When It's About Me, It's About Me
When we were students in seminary, and priesthood was on the other side of the chasm of training and discernment, it was the practice that our first summer of the three year program would be devoted to training in pastoral care. That practice was, and still is, a 10 week immersion experience called "Clinical Pastoral Education," or "CPE." CPE, with that first word, clinical, sounds much more antiseptic than it really was. Under the supervision of a trained leader, CPE students function in their setting (usually a hospital, mental care facility or prison environment) as full-fledged chaplains offering care to the people who find themselves as patients or inmates in those institutions. Supervision is the key to this program. Very few people are born pastors, if you will, and the skills needed to support someone going through hard times are not really natural, so to speak.
You see, each of us possesses something, a unique perspective on the world. Most interactions with other people, sentient beings, even inanimate objects center on us bringing our self into contact and relationship with that other...but for the most part life remains "about us." Being there for someone in a pastoral setting means a willing and mindful intent to make the encounter about "them." Easier said than done, particularly when we as human beings are sitting with someone who is in pain or in the grip of strong emotions. Most of our supervision work centered on learning how to 1) make the encounter about the other person in the most generous way possible without completely losing ourselves in that person and 2) knowing, seeing and sharing appropriately our own self with the other in such a way as to still make it about them in the end.
Right about now you are wondering....is ten weeks enough time to learn all that and make it stick?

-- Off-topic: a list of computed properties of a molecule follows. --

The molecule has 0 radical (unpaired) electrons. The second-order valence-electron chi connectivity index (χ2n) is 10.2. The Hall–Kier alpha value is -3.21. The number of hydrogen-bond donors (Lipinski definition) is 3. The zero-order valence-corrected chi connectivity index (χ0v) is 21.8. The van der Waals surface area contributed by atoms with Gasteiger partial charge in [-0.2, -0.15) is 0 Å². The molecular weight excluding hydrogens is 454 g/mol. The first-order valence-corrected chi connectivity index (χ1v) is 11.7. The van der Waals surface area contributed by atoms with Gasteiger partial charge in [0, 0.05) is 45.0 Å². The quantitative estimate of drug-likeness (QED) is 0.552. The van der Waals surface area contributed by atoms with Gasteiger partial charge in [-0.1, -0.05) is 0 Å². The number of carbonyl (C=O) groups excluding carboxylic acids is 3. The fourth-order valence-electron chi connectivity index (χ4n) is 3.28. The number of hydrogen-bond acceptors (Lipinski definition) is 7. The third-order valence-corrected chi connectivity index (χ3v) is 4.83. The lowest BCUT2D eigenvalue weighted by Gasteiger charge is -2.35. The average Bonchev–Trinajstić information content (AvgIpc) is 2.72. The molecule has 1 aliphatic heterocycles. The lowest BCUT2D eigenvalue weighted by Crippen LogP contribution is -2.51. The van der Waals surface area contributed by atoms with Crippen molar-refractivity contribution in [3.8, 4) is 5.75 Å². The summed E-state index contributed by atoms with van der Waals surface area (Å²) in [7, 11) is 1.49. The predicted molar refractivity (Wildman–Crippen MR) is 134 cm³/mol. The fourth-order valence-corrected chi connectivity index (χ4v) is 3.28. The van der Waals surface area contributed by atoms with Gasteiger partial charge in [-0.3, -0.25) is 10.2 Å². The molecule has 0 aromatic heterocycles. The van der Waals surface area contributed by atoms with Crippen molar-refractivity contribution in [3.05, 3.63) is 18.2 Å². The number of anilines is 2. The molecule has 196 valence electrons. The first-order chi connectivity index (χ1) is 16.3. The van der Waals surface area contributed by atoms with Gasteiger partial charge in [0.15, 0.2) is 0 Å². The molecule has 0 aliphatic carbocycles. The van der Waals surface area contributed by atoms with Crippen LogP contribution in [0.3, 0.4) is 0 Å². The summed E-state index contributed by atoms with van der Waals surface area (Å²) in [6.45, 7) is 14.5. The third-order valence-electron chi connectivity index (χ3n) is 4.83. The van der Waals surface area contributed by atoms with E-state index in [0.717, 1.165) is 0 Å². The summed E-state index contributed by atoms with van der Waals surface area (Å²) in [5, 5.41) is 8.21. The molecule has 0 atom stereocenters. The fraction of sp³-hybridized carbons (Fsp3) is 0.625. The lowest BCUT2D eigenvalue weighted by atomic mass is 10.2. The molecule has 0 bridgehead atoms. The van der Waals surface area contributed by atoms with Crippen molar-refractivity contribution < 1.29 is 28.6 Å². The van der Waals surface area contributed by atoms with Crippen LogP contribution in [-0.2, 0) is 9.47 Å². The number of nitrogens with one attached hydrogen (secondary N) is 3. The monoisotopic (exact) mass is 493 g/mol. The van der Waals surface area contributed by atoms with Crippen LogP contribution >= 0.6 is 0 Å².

No. That ten weeks gets you started...but the lessons are ones that need to be learned over and over again throughout life and ministry. Eventually, you get "better" at making the other person the center, but life is fickle and there are always moments that surprise us, shocking us into new reveries on how someone else's suffering is really like....could possibly be....about us instead of them.
Job's responses to his "friends" holds up just how much damage and conflict can arise when we forget that someone's suffering is not transferable...and that suffering is a unique and precious thing. No one knows Job's insides more than Job-and God-and yet Job is being continually subjected to the critique of his companions...and today...to a companion who sees in Job's troubles a way to exhibit his own stuff, and to draw Job's attention to his agenda: "Job, get over it....it's not about YOU!"
But here's the thing...it IS about Job. His suffering is why we are here in this moment. It is all about him, and if we are willing to sit with him and bear witness to that then we might be able to open up a space for him to articulate his pain and struggle without the chapters of indictment and recrimination his friends are visiting on him.
The scary thing about that truth is that if we do let that happen...if we do allow Job to articulate and name his pain, then we have to acknowledge that there is no justification for it. He is blameless, and yet God has allowed his affliction. He is not being afflicted because he has sinned. He is not bereft because he is wicked.
If the righteous suffer like this, then how can God be good?
That is a scary thought...so much so that his three friends will expend enormous amounts fo energy to convict Job otherwise....
Sadly, by trying to make that suffering his fault, they wrest the center of his experience from him...and make it more about their fear, pain and struggles.
I can't help thinking that my CPE field supervisor would have had a field day with those three....